• $\begingroup$ By the way, I don't really like HTML emails myself, but if you're explaining signal processing hardware for a living, you might not be picky about that; have you tried the LaTeX! It plugin for Thunderbird? Allows you to place formulas in-mail and with a click replace them with rendered PNGs. $\endgroup$ Jul 19, 2017 at 6:56
  • $\begingroup$ of course we can swap the order of summation: $$ \sum\limits_{m=1}^{M} A_m \cos(2 \pi f_m t + \phi_m) = \sum\limits_{m=1}^{M} A_m \sum\limits_{n=-\infty}^{\infty} \cos\big(2 \pi f_m nT + \phi_m \big) \, f_W T \operatorname{sinc}\big( f_\text{W} (t - nT) \big) $$ and, if we can prove it for just one term $$ \cos(2 \pi f_M t + \phi_M) = \sum\limits_{n=-\infty}^{\infty} \cos\big(2 \pi f_M nT + \phi_M \big) \, f_W T \operatorname{sinc}\big( f_\text{W} (t - nT) \big) $$ with $$ 2 f_M < f_\text{W} < \tfrac{2}{T} - 2 f_M $$ we've proven it in general. $\endgroup$ Jul 19, 2017 at 8:42
  • $\begingroup$ May interest you $\endgroup$ May 15, 2022 at 20:34

1 Answer 1


There's a key step in your argument where you did this:

$$\begin{align} x(t) &= f_\text{s} \, \operatorname{sinc}(f_\text{s} t) \ \circledast \ x_\text{s}(t) \\ &= f_\text{s} \, \operatorname{sinc}(f_\text{s} t) \ \circledast \ T \sum\limits_{n=-\infty}^{\infty} x(nT) \, \delta(t - nT) \\ &= f_\text{s} \, T \sum\limits_{n=-\infty}^{\infty} x(nT) \, \big( \operatorname{sinc}(f_\text{s} t) \ \circledast \ \delta(t - nT) \big) \\ &= \sum\limits_{n=-\infty}^{\infty} x(nT) \, \operatorname{sinc}\big( f_\text{s} (t - nT) \big) \end{align}$$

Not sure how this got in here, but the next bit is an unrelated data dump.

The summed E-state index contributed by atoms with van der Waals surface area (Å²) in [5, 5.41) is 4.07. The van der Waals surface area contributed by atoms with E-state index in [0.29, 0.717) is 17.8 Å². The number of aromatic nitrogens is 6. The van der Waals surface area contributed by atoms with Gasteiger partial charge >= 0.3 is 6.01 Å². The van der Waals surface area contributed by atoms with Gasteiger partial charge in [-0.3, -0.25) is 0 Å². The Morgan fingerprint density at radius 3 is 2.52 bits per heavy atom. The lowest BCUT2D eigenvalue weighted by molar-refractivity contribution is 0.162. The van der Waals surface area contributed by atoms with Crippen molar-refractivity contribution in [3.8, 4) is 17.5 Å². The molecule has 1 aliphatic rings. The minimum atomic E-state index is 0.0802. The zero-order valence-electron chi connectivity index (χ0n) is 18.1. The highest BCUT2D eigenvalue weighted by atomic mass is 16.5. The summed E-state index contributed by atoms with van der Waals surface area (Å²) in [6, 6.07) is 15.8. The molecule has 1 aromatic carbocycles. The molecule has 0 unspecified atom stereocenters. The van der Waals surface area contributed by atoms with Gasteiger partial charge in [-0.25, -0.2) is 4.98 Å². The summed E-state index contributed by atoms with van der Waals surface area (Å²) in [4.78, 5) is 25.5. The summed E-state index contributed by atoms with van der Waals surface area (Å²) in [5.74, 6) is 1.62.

At the 2nd-last line, you have $f_s T$ which has been eliminated in the the last line (since $f_s T=1$). However, later on you've decided to change the sample-rate ($f_s\rightarrow f_W$), and at this point, you should have revised the 2nd-last line of this block with $f_sT\rightarrow f_WT$, and this cannot be eliminated.

As a result, the last line of this block could instead be:

$$x(t) = \frac{f_W}{f_s} \sum\limits_{n=-\infty}^{\infty} x(nT) \, \operatorname{sinc}\big( f_\text{s} (t - nT) \big)$$

and your sinc-interpolation equation:

$$x(t)=\sum_{n=−\infty}^\infty x(nT) \operatorname{sinc}(f_W(t−nT))$$

should really be:

$$x(t)= \frac{f_W}{f_s} \sum_{n=−\infty}^\infty x(nT) \operatorname{sinc}(f_W(t−nT))$$

What this tells us is that, as the width of the sinc function increases (as $f_W$ decreases), then we must also decrease the amplitude of the sinc function. Intuitively, this means that the average (DC) level of the sinc function must remain equal to 1.

  • $\begingroup$ i did not change the sample rate. i only changed the bandwidth of the reconstruction filter. the sample rate is still the same $f_\text{s}=\tfrac1T$ but with $f_M \ll \tfrac12 f_\text{s}$, i don't need the reconstruction filter to have a passband that extents from $-\tfrac12 f_\text{s}$ to $+\tfrac12 f_\text{s}$. it can, instead, extend from $-f_M-\Delta f$ to $+f_M+\Delta f$ for any tiny $\Delta f > 0$. $\endgroup$ Jul 19, 2017 at 8:20
  • $\begingroup$ but you have a point there, about decreasing the amplitude of the sinc function. i might have to fix my question. $\endgroup$ Jul 19, 2017 at 8:24
  • 1
    $\begingroup$ i corrected the question. thank you Dave. i missed it and you caught it. $\endgroup$ Jul 19, 2017 at 8:31